Renalase gene is a novel susceptibility gene for essential hypertension: a two-stage association study in northern Han Chinese population.

J Mol Med (Berl) 2007 Aug 10;85(8):877-85. Epub 2007 Jan 10.

Department of Evidence Based Medicine and Division of Population Genetics, Cardiovascular Institute and Fuwai Hospital, Chinese Academy of Medical Sciences and Peking Union Medical College, Beijing, China.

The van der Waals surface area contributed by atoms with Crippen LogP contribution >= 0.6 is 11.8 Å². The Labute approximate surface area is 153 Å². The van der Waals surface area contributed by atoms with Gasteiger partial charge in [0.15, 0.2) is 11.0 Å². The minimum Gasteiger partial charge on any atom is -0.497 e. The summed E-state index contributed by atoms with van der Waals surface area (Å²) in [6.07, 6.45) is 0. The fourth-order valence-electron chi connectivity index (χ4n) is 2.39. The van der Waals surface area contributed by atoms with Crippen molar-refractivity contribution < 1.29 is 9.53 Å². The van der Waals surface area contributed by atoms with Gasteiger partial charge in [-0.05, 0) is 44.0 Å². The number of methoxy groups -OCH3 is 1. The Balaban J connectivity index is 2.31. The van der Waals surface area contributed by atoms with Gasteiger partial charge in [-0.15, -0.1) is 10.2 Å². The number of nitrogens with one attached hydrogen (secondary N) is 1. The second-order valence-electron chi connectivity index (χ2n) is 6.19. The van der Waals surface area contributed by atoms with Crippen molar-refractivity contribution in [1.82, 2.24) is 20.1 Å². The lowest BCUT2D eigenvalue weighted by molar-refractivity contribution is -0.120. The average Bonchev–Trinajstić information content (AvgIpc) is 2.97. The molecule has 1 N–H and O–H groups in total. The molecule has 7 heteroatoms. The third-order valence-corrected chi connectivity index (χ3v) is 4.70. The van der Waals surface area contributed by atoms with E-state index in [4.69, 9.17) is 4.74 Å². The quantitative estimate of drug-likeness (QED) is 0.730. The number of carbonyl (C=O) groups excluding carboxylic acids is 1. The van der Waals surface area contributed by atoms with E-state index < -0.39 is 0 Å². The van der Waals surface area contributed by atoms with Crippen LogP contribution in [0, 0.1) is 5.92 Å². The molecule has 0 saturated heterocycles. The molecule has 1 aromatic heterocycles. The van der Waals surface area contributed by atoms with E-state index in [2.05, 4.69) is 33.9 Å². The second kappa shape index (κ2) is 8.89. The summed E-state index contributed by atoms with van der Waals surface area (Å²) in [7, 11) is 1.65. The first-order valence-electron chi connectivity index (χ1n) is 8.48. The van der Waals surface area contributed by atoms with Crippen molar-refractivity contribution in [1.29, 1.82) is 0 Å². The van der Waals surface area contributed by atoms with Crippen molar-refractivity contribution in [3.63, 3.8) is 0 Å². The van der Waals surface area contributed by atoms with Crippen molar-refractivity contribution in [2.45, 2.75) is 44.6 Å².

Renalase, a novel flavin adenine dinucleotide-dependent amine oxidase, is secreted by the kidney, degrades circulating catecholamines, and modulates cardiac function and systemic blood pressure (BP). Its discovery may provide novel insights into the mechanisms of BP regulation and the pathogenesis of essential hypertension (EH). We designed a two-stage case-control study to investigate whether the renalase gene harbored any genetic variants associated with EH in the northern Han Chinese population. From the International Collaborative Study of Cardiovascular Disease in Asia (InterASIA in China), 1,317 hypertensive cases and 1,269 normotensive controls were recruited. These total 2,586 subjects were taken as the main study population in this study. In stage 1, all the eight selected single nucleotide polymorphisms (SNPs) of the renalase gene were genotyped and tested within a subsample (503 cases and 490 controls) of the main study population. By single locus analyses, three SNPs, rs2576178, rs2296545, and rs2114406, showed significant associations with EH (P < 0.05). In stage 2, these three SNPs were genotyped on the remaining individuals and analyzed using all the individuals. After Bonferroni correction for multiple comparisons, the associations of rs2576178 and rs2296545 with EH were still significant in stage 2. The cases had higher frequencies of rs2576178 G allele and rs2296545 C allele than the controls (0.55 versus 0.49, P < 0.0001; 0.61 versus 0.55, P < 0.0001). Particularly, under the codominant model, the adjusted odds ratios for rs2576178 GG genotype and rs2296545 CC genotype were 1.58 (95% CI, 1.25 to 2.00; P = 0.0002) and 1.61 (95% CI, 1.26 to 2.04; P = 0.0002), respectively. We also found risk-associated haplotypes and diplotypes, which further confirmed the significant association between the renalase gene and EH. These findings may provide novel genetic susceptibility markers for EH and lead to a better understanding of EH pathophysiology. In addition, further replications in other populations and functional studies would be warranted.

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